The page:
Some analysts cautioned, however, that it is premature to say the health crisis is under control.
Ayako Sera, market strategist at Sumitomo Mitsui Trust Bank in Tokyo: “Stocks are reacting naturally to Trump’s talk of re-opening the economy, because some people don’t want to be left out of the rally.”
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FTSE 100 is expected to make gains
World markets have rallied after Trump said he would reopen the economy
2.22pm update: Sturgeon defends Scottish economy
First Minister Nicola Sturgeon has defended the Scottish economy, claiming the coronavirus has not showed its fragility any more than other countries.
Speaking at the daily Scottish Government press briefing on the virus, Ms Sturgeon announced that a group of advisers will be set up to aid economic recovery after the worst of the pandemic has passed.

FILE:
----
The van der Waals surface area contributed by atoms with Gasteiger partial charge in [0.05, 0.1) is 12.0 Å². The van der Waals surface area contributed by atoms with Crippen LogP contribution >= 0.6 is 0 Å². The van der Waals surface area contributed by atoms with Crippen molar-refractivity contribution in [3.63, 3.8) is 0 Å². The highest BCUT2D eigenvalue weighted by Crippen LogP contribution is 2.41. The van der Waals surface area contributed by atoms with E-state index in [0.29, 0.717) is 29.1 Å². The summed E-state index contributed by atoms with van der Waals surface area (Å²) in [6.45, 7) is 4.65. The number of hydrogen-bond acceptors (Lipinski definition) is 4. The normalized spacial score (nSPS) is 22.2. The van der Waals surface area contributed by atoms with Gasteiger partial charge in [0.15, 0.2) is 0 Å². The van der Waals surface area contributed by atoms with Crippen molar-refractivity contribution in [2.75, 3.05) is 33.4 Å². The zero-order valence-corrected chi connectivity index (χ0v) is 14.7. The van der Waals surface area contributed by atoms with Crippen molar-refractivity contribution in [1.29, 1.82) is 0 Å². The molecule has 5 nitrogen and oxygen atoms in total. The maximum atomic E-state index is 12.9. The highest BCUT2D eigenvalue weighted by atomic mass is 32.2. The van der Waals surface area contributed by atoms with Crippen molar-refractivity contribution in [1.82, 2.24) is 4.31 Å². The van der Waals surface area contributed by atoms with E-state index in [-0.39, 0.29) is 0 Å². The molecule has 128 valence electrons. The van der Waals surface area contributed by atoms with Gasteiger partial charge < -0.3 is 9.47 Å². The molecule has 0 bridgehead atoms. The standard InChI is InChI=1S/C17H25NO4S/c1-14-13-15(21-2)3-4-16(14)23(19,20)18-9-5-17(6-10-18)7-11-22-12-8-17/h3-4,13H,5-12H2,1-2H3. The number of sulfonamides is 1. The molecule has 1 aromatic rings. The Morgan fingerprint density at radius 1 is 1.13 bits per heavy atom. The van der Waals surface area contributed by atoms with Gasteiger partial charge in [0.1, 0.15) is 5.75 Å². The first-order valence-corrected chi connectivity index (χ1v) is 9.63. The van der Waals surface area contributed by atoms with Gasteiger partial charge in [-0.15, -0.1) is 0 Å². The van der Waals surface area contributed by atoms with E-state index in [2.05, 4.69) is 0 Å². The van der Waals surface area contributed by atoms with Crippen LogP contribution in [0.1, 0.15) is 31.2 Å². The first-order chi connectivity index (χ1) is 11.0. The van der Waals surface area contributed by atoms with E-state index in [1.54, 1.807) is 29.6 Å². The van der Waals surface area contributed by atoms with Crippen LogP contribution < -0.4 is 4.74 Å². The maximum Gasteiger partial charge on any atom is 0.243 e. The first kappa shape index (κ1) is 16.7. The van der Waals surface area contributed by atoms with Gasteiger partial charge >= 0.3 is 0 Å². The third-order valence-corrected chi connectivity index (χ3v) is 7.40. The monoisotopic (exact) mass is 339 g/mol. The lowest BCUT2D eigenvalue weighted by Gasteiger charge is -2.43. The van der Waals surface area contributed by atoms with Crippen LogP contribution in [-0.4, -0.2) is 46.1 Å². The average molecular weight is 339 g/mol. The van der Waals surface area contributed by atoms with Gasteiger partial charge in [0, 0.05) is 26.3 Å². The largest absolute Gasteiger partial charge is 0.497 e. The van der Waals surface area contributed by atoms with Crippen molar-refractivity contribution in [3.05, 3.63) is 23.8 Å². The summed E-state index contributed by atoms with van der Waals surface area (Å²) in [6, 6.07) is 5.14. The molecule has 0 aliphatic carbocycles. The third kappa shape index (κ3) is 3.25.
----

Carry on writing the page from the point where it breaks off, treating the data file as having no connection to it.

Asked about the relative economic strength of the country, the First Minister said the virus created the chance to reassess a number of different aspects of life in Scotland, including the economy, inequality and the environment.
“My response would be no, I don’t think this virus has demonstrated weaknesses in the Scottish economy any more than it has in any other country,” she said.
“This virus has, thus far, had a very serious negative impact on the economy because of what we’re required to do to try and suppress the virus.”
The First Minister added that it is “very possible” that the economy of the country could be permanently changed when the pandemic is over, adding “and perhaps nor should we want it to”.
1.47pm update: FTSE 100 update
The FTSE-100 index at 1.45pm was up 173.85 at 5802.28
US stock markets have jumped over hopes of a coronavirus drug
1.39pm update: Gilead trial breathes new sense of optism into markets
Gilead’s Remdesivir trial results have breathed a new sense of optimism into markets, with many seeing this as the potential begging of the end for this coronavirus crisis.